The top tube is the highest piece of tubing on the frame that runs from the headtube near the stem to the top of the seat tube.
The head tube is the tube at the front of the bike where the down tube and top tube intersect. It holds the headset bearings that allow the steerer tube to move.
Seat post collar
The seat post collar is a piece of metal, usually aluminum, which wraps around the outside of the top of the seat tube and torques down to hold the seat post in place.
Bottom bracket shell
The bottom bracket shell is the connecting point for the seat tube, down tube, and both chain stays. It houses the bottom bracket and crankset.
- Seat Stays: The seat stays are two diagonal pieces of the frame that run down from the seat tube to the back of the frame. The seat stays provide rigidity to the frame and some compliance for rougher roads/terrain.
- Chain Stays: The chain stays connect the bottom bracket shell to the rear dropouts of the frame. The shorter the chain stays, the more responsive the bike will feel. The longer the chain stays the more stable the bike will feel.
- Drop Outs: Drop outs are the slots on the fork and the chain stays where the wheels fit into the frame.
- Derailleur Hanger: The derailleur hanger is a piece that connects to or is a part of the drive side chain stay. It allows the rear derailleur to connect to the frame and will shear off if the bike is put under major stress, instead of the chain stay breaking and ruining the bike.
- Fender/Rack Braze Ons: Some frames will have mounting points on the fork and/or on the rear seat stays for mounting fenders or bike racks on.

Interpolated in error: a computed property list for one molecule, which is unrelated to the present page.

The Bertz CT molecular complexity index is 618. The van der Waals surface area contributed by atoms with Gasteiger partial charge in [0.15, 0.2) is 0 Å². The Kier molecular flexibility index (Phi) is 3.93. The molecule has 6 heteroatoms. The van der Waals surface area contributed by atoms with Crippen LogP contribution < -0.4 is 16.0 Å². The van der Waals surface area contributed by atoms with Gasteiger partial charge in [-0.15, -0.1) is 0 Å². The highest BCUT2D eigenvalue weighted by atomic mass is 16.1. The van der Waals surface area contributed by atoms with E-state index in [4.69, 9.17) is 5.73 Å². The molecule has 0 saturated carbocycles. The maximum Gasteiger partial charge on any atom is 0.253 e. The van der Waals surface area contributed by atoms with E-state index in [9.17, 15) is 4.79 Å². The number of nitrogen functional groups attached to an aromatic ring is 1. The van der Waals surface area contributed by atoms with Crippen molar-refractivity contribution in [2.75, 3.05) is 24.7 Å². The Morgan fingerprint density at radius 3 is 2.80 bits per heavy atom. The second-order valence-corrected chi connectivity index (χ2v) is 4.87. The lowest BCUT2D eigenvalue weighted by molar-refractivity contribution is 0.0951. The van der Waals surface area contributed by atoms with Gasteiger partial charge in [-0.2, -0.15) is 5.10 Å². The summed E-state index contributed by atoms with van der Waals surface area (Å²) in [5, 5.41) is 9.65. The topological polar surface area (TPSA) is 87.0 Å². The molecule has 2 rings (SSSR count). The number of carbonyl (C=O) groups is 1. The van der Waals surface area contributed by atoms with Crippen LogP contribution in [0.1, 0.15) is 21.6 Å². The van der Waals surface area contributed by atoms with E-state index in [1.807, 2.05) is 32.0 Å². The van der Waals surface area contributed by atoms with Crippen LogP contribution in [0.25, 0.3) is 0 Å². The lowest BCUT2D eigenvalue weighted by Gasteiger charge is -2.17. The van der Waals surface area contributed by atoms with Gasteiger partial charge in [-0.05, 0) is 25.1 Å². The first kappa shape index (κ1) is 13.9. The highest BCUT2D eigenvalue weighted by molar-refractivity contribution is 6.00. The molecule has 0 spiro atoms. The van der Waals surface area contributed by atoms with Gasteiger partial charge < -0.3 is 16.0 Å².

- Disc Tabs: Disc brake frames will have mounting posts on the non-drive side chain stay and on the non-drive side of the fork. These are the areas where you would mount disc brakes.
- Canti Posts: Older cyclocross or mountain bikes, or new canti-specific frames might have posts on the rear seat stays and the fork for cantilever brakes, which are like V-brakes but with larger tire clearance and better braking modulation.
A steel frame is sturdy and absorbs some vibrations when riding but is the heaviest of the three.
Aluminum frames are the most popular, they are both light and stiff, and are widely used across many bike styles. The trade-off is that you feel a bit more vibration from the terrain.
A carbon frame is the lightest of the four materials and is also the strongest. Carbon fiber is a weave of carbon that is held together with a special glue. Carbon fiber is extremely durable and light but does tend to be more expensive than aluminum or steel framed bikes.
Titanium is a frame material usually used by custom frame makers. It combines the strength and durability of aluminum with the lightweight construction found with Carbon Fiber. Titanium frames usually tend to be the most expensive.